• Louis Z says:

      I’ll wait for the octopus to tell me who is going to win.

  27. Justice from Brooklyn says says:

    reports mean nothing, jon snow

    • AMP says:

      Haha, when is that dude gonna get a break? At least he has his special wolf.

      • Justice from Brooklyn says:

        Maybe we should sign that direwolf up. Talk about adding bite to our midfield….

        (sorry i had to…)

  28. Has been? How about Never Was says:

    I don’t understand how this is news…..we knew this already.

  29. Vasco says:

    After watching last nights game. I am predicting it too.

  30. Vinz Clortho says:

    The report also had zero games predicted with any score including a zero. I read about their model and all of the dummy variables and monte carlo simulations. What about the goose eggs? Apparently every team will score in every game. Did I miss some underlying qualifier in the criteria?

  31. Good Jeremy says:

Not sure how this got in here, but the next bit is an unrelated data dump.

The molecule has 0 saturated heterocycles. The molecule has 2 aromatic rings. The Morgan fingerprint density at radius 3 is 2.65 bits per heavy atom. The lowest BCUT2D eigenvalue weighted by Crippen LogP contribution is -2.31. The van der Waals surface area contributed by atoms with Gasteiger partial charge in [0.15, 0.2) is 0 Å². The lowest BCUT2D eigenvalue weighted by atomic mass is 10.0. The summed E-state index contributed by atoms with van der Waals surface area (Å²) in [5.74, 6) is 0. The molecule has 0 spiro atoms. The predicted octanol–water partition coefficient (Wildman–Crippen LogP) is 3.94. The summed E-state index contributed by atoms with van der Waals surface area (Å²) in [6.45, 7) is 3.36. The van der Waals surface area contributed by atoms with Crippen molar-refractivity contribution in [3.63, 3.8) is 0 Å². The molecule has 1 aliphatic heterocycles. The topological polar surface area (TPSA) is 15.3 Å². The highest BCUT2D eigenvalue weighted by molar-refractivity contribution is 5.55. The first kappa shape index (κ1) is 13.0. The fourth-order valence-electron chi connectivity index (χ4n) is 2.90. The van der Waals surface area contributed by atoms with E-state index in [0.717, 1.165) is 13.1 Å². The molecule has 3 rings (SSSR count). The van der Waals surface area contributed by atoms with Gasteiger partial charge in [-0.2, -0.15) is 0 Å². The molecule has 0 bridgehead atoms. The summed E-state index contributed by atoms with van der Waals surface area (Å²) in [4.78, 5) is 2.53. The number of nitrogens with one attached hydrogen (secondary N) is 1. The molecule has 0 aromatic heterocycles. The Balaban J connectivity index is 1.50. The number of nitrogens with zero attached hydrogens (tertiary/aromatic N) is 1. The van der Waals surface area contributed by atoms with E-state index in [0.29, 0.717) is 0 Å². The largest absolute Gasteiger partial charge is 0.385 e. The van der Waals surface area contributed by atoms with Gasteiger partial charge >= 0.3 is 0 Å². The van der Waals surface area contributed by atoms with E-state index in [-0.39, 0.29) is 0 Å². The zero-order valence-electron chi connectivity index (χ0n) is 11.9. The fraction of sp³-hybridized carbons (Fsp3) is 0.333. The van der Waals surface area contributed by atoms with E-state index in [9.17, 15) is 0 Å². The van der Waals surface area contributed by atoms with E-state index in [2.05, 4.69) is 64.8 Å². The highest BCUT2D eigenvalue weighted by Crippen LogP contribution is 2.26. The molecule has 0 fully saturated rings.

BREAKING: The sky is blue.

  32. Derek says:

    Wow!! No I feel MUCH better about our chances since CLEARLY Goldman doesn’t know anything about anything.They most likely telling everyone to bet against the US, while betting on the US to advance.

  33. gettin booked says:

    I’ll take 41% all day, everyday in this group.

  34. SAO says:

    Report: USMNT won’t make it out of their own half. HHHHHHAAAAA. I didn’t know until I saw the group HHHHHHHHHAAAAAAAAA

  35. MakinBacon says:

    I think there’s a 90% chance JK will start the same team he did last night (+ Dempsey) and that leads to an 80% chance we will not score a goal while that group is on the field. If he stands by that selection for all 3 games, there is a 85% chance we will go 3 and out and score no goals at all

  36. bryan says:

    hmmmmmm, reports saying David Villa will sign with NYCFC for 3 years.

  37. SingularityCup says:

    41 percent chance? Nice.

  38. THomas says:

    I love the last line of the article. Well played Dan.

  39. bottlcaps says: